Meanwhile, outbreaks across South America, Africa, and Asia continued, as the highly contagious virus continued to kill three out of every 10 people who caught it, while leaving many survivors disfigured. It took a renewed commitment of resources from wealthy nations to fulfill the promise made in 1959.

Forty-one years later, although we face a different virus, the potential for vast destruction is just as great, and the challenges of funding, personnel and supply are still with us, along with last-mile distribution. Today, while 30% of the U.S. population is fully vaccinated, with numbers rising every day, there is an overwhelming gap between wealthy countries and the rest of the world. It's becoming evident that the impact on the countries getting left behind will eventually boomerang back to affect us all.

Photo by ismail mohamed - SoviLe on Unsplash

The international nonprofit CARE recently released a policy paper that lays out the case for U.S. investment in a worldwide vaccination campaign. Founded 75 years ago, CARE works in over 100 countries and reaches more than 90 million people around the world through multiple humanitarian aid programs. Of note is the organization's worldwide reputation for its unshakeable commitment to the dignity of people; they're known for working hand-in-hand with communities and hold themselves to a high standard of accountability.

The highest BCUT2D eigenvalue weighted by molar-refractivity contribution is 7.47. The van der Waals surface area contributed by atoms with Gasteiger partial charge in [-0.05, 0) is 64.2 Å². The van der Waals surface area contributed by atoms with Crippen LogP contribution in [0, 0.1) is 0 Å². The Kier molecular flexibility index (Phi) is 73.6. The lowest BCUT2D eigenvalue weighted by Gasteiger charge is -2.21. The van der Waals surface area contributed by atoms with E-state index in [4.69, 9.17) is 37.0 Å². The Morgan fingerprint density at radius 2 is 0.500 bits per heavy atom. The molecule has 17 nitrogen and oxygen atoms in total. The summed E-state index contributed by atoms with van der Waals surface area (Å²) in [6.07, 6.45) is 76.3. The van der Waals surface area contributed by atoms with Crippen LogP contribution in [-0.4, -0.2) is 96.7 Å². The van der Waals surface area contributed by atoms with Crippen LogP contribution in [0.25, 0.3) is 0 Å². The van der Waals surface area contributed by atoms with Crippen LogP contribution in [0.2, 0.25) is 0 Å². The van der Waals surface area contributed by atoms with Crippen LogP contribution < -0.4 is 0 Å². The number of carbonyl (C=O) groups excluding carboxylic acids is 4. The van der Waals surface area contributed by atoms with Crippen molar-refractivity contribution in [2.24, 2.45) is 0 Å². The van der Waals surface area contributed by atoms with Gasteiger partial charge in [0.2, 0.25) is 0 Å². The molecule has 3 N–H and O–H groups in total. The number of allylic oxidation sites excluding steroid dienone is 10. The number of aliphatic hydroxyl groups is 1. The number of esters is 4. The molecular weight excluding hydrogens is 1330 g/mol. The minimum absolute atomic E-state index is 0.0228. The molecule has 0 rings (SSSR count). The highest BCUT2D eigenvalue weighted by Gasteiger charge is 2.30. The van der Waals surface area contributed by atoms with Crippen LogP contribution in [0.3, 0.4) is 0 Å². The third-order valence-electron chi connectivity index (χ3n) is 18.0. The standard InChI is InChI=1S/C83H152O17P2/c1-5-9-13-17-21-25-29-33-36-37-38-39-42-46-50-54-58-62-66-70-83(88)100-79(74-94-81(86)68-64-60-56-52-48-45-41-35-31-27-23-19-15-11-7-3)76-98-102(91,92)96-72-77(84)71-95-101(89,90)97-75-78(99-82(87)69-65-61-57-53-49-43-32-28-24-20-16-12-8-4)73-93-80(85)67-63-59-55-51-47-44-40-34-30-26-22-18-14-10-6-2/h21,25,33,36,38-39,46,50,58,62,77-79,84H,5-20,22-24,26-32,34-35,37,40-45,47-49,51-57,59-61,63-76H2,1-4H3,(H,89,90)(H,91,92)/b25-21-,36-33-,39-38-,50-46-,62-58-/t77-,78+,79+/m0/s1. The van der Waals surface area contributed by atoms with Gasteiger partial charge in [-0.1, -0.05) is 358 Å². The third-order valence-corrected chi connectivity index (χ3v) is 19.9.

"As we enter into our second year of living with COVID-19, it has become painfully clear that the safety of any person depends on the global community's ability to protect every person," says Michelle Nunn, CARE USA's president and CEO. "While wealthy nations have begun inoculating their populations, new devastatingly lethal variants of the virus continue to emerge in countries like India, South Africa and Brazil. If vaccinations don't effectively reach lower-income countries now, the long-term impact of COVID-19 will be catastrophic."